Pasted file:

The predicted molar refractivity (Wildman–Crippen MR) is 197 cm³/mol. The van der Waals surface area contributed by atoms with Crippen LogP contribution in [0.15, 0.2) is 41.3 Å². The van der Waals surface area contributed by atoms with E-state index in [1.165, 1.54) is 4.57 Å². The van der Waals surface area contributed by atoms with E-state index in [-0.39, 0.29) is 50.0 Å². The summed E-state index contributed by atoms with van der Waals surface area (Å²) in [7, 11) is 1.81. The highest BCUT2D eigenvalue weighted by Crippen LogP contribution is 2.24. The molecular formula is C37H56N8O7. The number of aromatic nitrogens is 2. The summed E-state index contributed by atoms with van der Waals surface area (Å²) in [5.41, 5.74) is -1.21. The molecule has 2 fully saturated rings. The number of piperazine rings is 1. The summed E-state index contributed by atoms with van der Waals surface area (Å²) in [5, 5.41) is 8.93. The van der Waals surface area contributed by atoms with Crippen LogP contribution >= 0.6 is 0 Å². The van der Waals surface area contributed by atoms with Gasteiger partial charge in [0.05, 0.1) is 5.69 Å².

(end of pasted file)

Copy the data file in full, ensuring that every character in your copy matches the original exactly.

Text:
The predicted molar refractivity (Wildman–Crippen MR) is 197 cm³/mol. The van der Waals surface area contributed by atoms with Crippen LogP contribution in [0.15, 0.2) is 41.3 Å². The van der Waals surface area contributed by atoms with E-state index in [1.165, 1.54) is 4.57 Å². The van der Waals surface area contributed by atoms with E-state index in [-0.39, 0.29) is 50.0 Å². The summed E-state index contributed by atoms with van der Waals surface area (Å²) in [7, 11) is 1.81. The highest BCUT2D eigenvalue weighted by Crippen LogP contribution is 2.24. The molecular formula is C37H56N8O7. The number of aromatic nitrogens is 2. The summed E-state index contributed by atoms with van der Waals surface area (Å²) in [5.41, 5.74) is -1.21. The molecule has 2 fully saturated rings. The number of piperazine rings is 1. The summed E-state index contributed by atoms with van der Waals surface area (Å²) in [5, 5.41) is 8.93. The van der Waals surface area contributed by atoms with Crippen LogP contribution >= 0.6 is 0 Å². The van der Waals surface area contributed by atoms with Gasteiger partial charge in [0.05, 0.1) is 5.69 Å².